Israel-Hamas War Live Updates: Houthi Attack in Red Sea Is Shot Down

As he toured the Middle East this week, Secretary of State Antony J. Blinken sounded optimistic on the prospect of Arab governments joining together to plan for Gaza’s future after the war, saying that he found them willing “to do important things to help Gaza stabilize and revitalize,” as he put it on Monday.

But in public, at least, Arab officials have distanced themselves from discussions about how to rebuild and govern Gaza — particularly while Israeli bombs are still falling.

Instead, they have stressed that Israel and the United States must implement a cease-fire, and then create a serious pathway toward creating a Palestinian state. The Biden administration is also calling for Palestinian statehood, which Israel’s government opposes.

“Without a stable, independent sovereign nation for the Palestinians, nothing else matters, because it will not come up with a long-term solution for the conflict that we’re seeing,” Prince Khalid bin Bandar, the Saudi ambassador to the United Kingdom, told the BBC on Tuesday.

And on Sunday, during a news conference with Mr. Blinken, Prime Minister Sheikh Mohammed bin Abdulrahman of Qatar said, “There is no peace in the region without a comprehensive and just settlement.”

Officially, Arab governments have mostly dismissed the notion that they could participate in postwar planning before a cease-fire, arguing that this would be akin to helping Israel clean up its mess. And they are reluctant to be seen participating in Israeli visions for Gaza’s future.

Palestinians receiving food in Rafah, in southern Gaza, on Tuesday.Credit…Hatem Ali/Associated Press

But Arab and U.S. officials also assert that the Palestinian Authority, undermined by successive Israeli governments, is the natural candidate to govern postwar Gaza. That stance has not changed despite Prime Minister Benjamin Netanyahu all but ruling out any role there for the authority.

On Monday, when Mr. Abbas met with President Abdel Fattah el-Sisi of Egypt, it was partly to coordinate positions on Gaza, a Palestinian official said, speaking on the condition of anonymity. The official noted that Mr. Abbas was pressing for a united Arab position that supports a broader Israeli-Palestinian settlement, rather than dealing with Gaza in isolation.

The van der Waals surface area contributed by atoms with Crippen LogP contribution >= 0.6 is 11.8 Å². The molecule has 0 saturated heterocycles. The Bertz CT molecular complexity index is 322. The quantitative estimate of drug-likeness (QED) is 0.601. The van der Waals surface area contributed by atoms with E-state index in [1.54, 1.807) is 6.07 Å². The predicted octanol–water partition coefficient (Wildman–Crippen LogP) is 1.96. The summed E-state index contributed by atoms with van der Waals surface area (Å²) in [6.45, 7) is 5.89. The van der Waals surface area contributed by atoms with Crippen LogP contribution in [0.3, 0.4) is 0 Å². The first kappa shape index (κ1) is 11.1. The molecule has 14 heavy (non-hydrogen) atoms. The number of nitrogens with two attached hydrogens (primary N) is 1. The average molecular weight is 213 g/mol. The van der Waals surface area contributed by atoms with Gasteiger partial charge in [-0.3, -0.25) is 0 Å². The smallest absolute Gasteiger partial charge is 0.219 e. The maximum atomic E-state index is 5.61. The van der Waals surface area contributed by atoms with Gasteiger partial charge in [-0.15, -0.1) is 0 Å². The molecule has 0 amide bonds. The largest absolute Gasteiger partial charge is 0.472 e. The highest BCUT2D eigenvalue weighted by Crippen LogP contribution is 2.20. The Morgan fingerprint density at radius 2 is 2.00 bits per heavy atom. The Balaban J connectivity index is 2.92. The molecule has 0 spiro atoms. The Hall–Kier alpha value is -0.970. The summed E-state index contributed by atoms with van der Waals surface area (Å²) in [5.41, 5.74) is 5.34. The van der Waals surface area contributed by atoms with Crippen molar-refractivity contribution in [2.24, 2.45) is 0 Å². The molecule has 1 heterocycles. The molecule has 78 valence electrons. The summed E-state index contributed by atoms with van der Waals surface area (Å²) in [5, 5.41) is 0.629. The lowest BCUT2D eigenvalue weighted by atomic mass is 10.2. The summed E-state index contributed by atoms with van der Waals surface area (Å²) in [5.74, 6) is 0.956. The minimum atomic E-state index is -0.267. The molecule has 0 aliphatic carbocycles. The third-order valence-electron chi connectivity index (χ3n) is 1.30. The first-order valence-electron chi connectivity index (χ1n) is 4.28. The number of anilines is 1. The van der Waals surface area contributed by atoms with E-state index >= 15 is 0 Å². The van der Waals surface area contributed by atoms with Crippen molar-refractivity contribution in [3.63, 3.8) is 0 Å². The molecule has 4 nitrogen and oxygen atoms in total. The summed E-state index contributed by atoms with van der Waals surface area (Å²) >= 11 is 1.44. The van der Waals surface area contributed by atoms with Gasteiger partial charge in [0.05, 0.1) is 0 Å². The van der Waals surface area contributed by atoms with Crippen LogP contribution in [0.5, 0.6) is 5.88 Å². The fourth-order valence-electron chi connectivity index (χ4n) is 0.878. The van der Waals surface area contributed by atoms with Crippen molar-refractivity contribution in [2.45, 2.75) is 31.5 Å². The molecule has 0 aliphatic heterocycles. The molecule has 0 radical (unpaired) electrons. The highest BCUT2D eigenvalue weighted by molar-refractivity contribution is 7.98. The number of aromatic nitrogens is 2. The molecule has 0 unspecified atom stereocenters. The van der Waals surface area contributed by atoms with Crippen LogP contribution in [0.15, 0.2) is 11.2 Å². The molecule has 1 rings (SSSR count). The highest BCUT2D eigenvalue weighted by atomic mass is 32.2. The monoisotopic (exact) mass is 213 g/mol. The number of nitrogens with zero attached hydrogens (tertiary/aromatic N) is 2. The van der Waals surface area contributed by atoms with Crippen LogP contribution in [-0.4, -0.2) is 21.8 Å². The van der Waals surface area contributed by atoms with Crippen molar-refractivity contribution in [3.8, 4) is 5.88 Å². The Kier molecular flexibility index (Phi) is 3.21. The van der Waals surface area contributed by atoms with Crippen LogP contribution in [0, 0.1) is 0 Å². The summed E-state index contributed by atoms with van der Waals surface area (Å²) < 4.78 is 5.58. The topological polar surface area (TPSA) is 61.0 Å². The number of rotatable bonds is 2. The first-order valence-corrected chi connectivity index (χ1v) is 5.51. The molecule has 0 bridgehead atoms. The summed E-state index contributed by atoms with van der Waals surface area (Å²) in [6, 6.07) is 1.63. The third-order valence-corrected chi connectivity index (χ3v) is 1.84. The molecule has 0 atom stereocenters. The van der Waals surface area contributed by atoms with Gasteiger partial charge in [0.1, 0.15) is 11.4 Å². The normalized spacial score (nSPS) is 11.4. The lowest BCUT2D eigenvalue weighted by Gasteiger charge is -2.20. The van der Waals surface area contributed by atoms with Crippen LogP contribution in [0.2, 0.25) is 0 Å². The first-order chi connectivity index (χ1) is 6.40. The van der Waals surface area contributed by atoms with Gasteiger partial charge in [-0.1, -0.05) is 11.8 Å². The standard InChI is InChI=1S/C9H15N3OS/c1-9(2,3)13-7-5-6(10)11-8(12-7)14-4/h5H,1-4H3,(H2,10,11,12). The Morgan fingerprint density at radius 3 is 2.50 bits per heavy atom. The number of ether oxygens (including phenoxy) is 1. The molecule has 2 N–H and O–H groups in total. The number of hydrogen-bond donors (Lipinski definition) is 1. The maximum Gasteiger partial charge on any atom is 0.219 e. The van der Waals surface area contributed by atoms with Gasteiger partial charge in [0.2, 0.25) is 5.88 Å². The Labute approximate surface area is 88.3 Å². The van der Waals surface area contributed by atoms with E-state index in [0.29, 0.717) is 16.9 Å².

Mr. Abbas participated in a summit in Jordan on Wednesday with King Abdullah and Mr. Sisi to discuss the situation in Gaza. Mr. Abbas hopes that a committee including Saudi Arabia, Jordan, Egypt, the United Arab Emirates and the Palestinians will convene in the future to further coordinate diplomatic efforts, the Palestinian official said.

“What’s taking place is consensus-building on the different pathways to the day after,” said Sanam Vakil, director of the Middle East and North Africa Program at Chatham House, a London-based research group.

Arab public opinion — deeply hostile toward Israel and the United States, especially since the war began — is important, said Bader Al-Saif, a professor at Kuwait University.

“Any day-after scenario that doesn’t meet the masses’ quest for dignity and justice for Palestinians will eventually bite the different states of the region,” he said. “I’d keep that in mind if I were a policymaker.”

Arab countries have different views about what a future government in Gaza should look like, and how capable the Palestinian Authority is of taking over. Before the war, Gaza was ruled for years by Hamas, the armed group that carried out the Oct. 7 attacks in Israel.

Palestinian analysts say that to govern Gaza, Fatah, the Palestinian Authority’s ruling party, would have to achieve unity with Hamas. They predicted that Hamas would remain a critical part of Palestinian politics, though Israel has repeatedly said it will not stop fighting until Hamas is destroyed.

In 2007, Hamas seized power in Gaza while the Palestinian Authority retained limited control of the West Bank, dividing Palestinians territorially and politically.

“Abbas and the Palestinian Authority want to bring Gaza back under their administration — they believe the war has created a major opportunity for them,” said Jehad Harb, a Ramallah-based analyst. “But without reconciling with Hamas, they will struggle to govern there. ”